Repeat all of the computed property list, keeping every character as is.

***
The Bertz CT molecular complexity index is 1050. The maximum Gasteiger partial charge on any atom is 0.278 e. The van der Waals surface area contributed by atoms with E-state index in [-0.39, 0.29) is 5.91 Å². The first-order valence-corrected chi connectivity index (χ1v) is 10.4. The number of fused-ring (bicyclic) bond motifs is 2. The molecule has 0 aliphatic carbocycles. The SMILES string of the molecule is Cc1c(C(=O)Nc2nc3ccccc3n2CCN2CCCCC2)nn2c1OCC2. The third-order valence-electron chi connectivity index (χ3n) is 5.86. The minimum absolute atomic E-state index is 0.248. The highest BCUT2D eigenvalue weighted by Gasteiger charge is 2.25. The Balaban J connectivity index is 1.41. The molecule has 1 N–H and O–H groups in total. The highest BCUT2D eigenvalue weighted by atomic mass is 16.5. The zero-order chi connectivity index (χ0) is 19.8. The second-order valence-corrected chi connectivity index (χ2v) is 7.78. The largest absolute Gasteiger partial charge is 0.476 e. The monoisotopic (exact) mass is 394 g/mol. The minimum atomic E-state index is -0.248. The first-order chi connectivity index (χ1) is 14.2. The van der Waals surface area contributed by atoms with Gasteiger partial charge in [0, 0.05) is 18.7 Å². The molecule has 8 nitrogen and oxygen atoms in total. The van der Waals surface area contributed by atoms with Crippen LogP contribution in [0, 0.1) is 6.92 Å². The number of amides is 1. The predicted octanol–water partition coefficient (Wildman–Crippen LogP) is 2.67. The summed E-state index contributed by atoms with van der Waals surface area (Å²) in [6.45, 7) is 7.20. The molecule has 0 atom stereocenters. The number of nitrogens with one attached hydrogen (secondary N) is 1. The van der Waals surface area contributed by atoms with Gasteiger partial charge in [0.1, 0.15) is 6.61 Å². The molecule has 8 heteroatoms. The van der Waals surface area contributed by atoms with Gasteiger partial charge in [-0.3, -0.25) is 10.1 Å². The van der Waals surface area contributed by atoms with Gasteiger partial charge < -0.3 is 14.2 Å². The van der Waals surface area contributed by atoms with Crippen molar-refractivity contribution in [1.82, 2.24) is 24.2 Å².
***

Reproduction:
The Bertz CT molecular complexity index is 1050. The maximum Gasteiger partial charge on any atom is 0.278 e. The van der Waals surface area contributed by atoms with E-state index in [-0.39, 0.29) is 5.91 Å². The first-order valence-corrected chi connectivity index (χ1v) is 10.4. The number of fused-ring (bicyclic) bond motifs is 2. The molecule has 0 aliphatic carbocycles. The SMILES string of the molecule is Cc1c(C(=O)Nc2nc3ccccc3n2CCN2CCCCC2)nn2c1OCC2. The third-order valence-electron chi connectivity index (χ3n) is 5.86. The minimum absolute atomic E-state index is 0.248. The highest BCUT2D eigenvalue weighted by Gasteiger charge is 2.25. The Balaban J connectivity index is 1.41. The molecule has 1 N–H and O–H groups in total. The highest BCUT2D eigenvalue weighted by atomic mass is 16.5. The zero-order chi connectivity index (χ0) is 19.8. The second-order valence-corrected chi connectivity index (χ2v) is 7.78. The largest absolute Gasteiger partial charge is 0.476 e. The monoisotopic (exact) mass is 394 g/mol. The minimum atomic E-state index is -0.248. The first-order chi connectivity index (χ1) is 14.2. The van der Waals surface area contributed by atoms with Gasteiger partial charge in [0, 0.05) is 18.7 Å². The molecule has 8 nitrogen and oxygen atoms in total. The van der Waals surface area contributed by atoms with Crippen LogP contribution in [0, 0.1) is 6.92 Å². The number of amides is 1. The predicted octanol–water partition coefficient (Wildman–Crippen LogP) is 2.67. The summed E-state index contributed by atoms with van der Waals surface area (Å²) in [6.45, 7) is 7.20. The molecule has 0 atom stereocenters. The number of nitrogens with one attached hydrogen (secondary N) is 1. The van der Waals surface area contributed by atoms with Gasteiger partial charge in [0.1, 0.15) is 6.61 Å². The molecule has 8 heteroatoms. The van der Waals surface area contributed by atoms with Gasteiger partial charge in [-0.3, -0.25) is 10.1 Å². The van der Waals surface area contributed by atoms with Gasteiger partial charge < -0.3 is 14.2 Å². The van der Waals surface area contributed by atoms with Crippen molar-refractivity contribution in [1.82, 2.24) is 24.2 Å².